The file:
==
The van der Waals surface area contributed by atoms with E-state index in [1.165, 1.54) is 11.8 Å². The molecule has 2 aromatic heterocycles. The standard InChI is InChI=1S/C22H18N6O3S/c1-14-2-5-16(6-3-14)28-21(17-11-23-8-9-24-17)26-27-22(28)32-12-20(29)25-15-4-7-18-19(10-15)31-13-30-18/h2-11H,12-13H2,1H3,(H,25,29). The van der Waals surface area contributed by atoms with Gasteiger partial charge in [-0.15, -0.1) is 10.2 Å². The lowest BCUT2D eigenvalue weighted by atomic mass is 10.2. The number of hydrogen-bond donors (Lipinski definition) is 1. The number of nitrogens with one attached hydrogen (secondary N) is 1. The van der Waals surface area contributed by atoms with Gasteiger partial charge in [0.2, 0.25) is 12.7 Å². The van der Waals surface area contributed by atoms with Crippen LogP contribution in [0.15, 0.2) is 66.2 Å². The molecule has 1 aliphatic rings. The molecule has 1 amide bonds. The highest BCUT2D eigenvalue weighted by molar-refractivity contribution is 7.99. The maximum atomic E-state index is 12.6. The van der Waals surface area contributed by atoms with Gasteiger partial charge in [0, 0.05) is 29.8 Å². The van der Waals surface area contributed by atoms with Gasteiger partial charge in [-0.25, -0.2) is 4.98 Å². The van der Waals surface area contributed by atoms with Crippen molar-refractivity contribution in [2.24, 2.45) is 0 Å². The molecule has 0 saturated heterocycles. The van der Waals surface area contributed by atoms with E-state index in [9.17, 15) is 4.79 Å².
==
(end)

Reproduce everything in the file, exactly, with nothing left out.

The van der Waals surface area contributed by atoms with E-state index in [1.165, 1.54) is 11.8 Å². The molecule has 2 aromatic heterocycles. The standard InChI is InChI=1S/C22H18N6O3S/c1-14-2-5-16(6-3-14)28-21(17-11-23-8-9-24-17)26-27-22(28)32-12-20(29)25-15-4-7-18-19(10-15)31-13-30-18/h2-11H,12-13H2,1H3,(H,25,29). The van der Waals surface area contributed by atoms with Gasteiger partial charge in [-0.15, -0.1) is 10.2 Å². The lowest BCUT2D eigenvalue weighted by atomic mass is 10.2. The number of hydrogen-bond donors (Lipinski definition) is 1. The number of nitrogens with one attached hydrogen (secondary N) is 1. The van der Waals surface area contributed by atoms with Gasteiger partial charge in [0.2, 0.25) is 12.7 Å². The van der Waals surface area contributed by atoms with Crippen LogP contribution in [0.15, 0.2) is 66.2 Å². The molecule has 1 aliphatic rings. The molecule has 1 amide bonds. The highest BCUT2D eigenvalue weighted by molar-refractivity contribution is 7.99. The maximum atomic E-state index is 12.6. The van der Waals surface area contributed by atoms with Gasteiger partial charge in [0, 0.05) is 29.8 Å². The van der Waals surface area contributed by atoms with Gasteiger partial charge in [-0.25, -0.2) is 4.98 Å². The van der Waals surface area contributed by atoms with Crippen molar-refractivity contribution in [2.24, 2.45) is 0 Å². The molecule has 0 saturated heterocycles. The van der Waals surface area contributed by atoms with E-state index in [9.17, 15) is 4.79 Å².